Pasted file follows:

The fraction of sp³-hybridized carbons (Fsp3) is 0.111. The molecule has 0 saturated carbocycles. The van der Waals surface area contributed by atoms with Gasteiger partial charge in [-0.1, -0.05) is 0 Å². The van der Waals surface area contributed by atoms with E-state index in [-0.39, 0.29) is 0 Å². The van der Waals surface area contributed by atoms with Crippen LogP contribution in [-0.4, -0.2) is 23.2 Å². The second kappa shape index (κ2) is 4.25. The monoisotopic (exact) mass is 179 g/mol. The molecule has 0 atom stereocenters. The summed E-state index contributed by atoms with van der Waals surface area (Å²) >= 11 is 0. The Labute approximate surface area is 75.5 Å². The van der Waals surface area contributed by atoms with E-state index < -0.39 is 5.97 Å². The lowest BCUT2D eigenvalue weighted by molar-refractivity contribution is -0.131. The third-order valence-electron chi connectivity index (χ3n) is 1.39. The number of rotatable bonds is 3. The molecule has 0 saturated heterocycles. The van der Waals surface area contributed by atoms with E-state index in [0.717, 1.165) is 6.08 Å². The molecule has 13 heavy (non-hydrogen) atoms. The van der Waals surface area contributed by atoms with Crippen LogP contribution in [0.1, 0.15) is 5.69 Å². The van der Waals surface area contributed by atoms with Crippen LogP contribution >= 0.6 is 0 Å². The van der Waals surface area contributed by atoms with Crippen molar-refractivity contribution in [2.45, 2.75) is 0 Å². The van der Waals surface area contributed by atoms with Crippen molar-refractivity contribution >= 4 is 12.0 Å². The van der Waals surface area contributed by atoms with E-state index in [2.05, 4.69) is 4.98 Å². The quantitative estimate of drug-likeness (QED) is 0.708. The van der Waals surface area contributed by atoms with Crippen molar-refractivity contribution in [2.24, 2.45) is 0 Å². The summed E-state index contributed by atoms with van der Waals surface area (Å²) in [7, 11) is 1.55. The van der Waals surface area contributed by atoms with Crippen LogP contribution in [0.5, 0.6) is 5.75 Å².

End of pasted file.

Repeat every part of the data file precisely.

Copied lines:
The fraction of sp³-hybridized carbons (Fsp3) is 0.111. The molecule has 0 saturated carbocycles. The van der Waals surface area contributed by atoms with Gasteiger partial charge in [-0.1, -0.05) is 0 Å². The van der Waals surface area contributed by atoms with E-state index in [-0.39, 0.29) is 0 Å². The van der Waals surface area contributed by atoms with Crippen LogP contribution in [-0.4, -0.2) is 23.2 Å². The second kappa shape index (κ2) is 4.25. The monoisotopic (exact) mass is 179 g/mol. The molecule has 0 atom stereocenters. The summed E-state index contributed by atoms with van der Waals surface area (Å²) >= 11 is 0. The Labute approximate surface area is 75.5 Å². The van der Waals surface area contributed by atoms with E-state index < -0.39 is 5.97 Å². The lowest BCUT2D eigenvalue weighted by molar-refractivity contribution is -0.131. The third-order valence-electron chi connectivity index (χ3n) is 1.39. The number of rotatable bonds is 3. The molecule has 0 saturated heterocycles. The van der Waals surface area contributed by atoms with E-state index in [0.717, 1.165) is 6.08 Å². The molecule has 13 heavy (non-hydrogen) atoms. The van der Waals surface area contributed by atoms with Crippen LogP contribution in [0.1, 0.15) is 5.69 Å². The van der Waals surface area contributed by atoms with Crippen LogP contribution >= 0.6 is 0 Å². The van der Waals surface area contributed by atoms with Crippen molar-refractivity contribution in [2.45, 2.75) is 0 Å². The van der Waals surface area contributed by atoms with Crippen molar-refractivity contribution >= 4 is 12.0 Å². The van der Waals surface area contributed by atoms with E-state index in [2.05, 4.69) is 4.98 Å². The quantitative estimate of drug-likeness (QED) is 0.708. The van der Waals surface area contributed by atoms with Crippen molar-refractivity contribution in [2.24, 2.45) is 0 Å². The summed E-state index contributed by atoms with van der Waals surface area (Å²) in [7, 11) is 1.55. The van der Waals surface area contributed by atoms with Crippen LogP contribution in [0.5, 0.6) is 5.75 Å².